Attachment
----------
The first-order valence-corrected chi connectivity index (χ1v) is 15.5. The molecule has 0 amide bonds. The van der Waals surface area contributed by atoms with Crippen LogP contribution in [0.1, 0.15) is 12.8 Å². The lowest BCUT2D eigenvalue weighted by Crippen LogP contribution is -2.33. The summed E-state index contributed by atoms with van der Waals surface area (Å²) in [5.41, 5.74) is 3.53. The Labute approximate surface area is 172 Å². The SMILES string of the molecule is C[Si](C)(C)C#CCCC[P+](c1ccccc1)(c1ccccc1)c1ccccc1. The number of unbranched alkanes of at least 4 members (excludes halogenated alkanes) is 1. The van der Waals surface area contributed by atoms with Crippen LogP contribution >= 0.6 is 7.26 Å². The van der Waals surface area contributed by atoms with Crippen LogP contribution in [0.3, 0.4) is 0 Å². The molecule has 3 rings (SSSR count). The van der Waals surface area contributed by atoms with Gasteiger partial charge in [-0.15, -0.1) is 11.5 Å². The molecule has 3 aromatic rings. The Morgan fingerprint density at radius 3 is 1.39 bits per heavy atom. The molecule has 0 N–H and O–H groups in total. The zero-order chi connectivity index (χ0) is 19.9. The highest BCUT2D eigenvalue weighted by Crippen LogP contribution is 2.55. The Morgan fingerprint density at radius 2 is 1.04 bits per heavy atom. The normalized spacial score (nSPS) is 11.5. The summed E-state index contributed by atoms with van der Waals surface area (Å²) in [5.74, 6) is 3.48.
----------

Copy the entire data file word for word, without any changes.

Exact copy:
The first-order valence-corrected chi connectivity index (χ1v) is 15.5. The molecule has 0 amide bonds. The van der Waals surface area contributed by atoms with Crippen LogP contribution in [0.1, 0.15) is 12.8 Å². The lowest BCUT2D eigenvalue weighted by Crippen LogP contribution is -2.33. The summed E-state index contributed by atoms with van der Waals surface area (Å²) in [5.41, 5.74) is 3.53. The Labute approximate surface area is 172 Å². The SMILES string of the molecule is C[Si](C)(C)C#CCCC[P+](c1ccccc1)(c1ccccc1)c1ccccc1. The number of unbranched alkanes of at least 4 members (excludes halogenated alkanes) is 1. The van der Waals surface area contributed by atoms with Crippen LogP contribution >= 0.6 is 7.26 Å². The van der Waals surface area contributed by atoms with Crippen LogP contribution in [0.3, 0.4) is 0 Å². The molecule has 3 rings (SSSR count). The van der Waals surface area contributed by atoms with Gasteiger partial charge in [-0.15, -0.1) is 11.5 Å². The molecule has 3 aromatic rings. The Morgan fingerprint density at radius 3 is 1.39 bits per heavy atom. The molecule has 0 N–H and O–H groups in total. The zero-order chi connectivity index (χ0) is 19.9. The highest BCUT2D eigenvalue weighted by Crippen LogP contribution is 2.55. The Morgan fingerprint density at radius 2 is 1.04 bits per heavy atom. The normalized spacial score (nSPS) is 11.5. The summed E-state index contributed by atoms with van der Waals surface area (Å²) in [5.74, 6) is 3.48.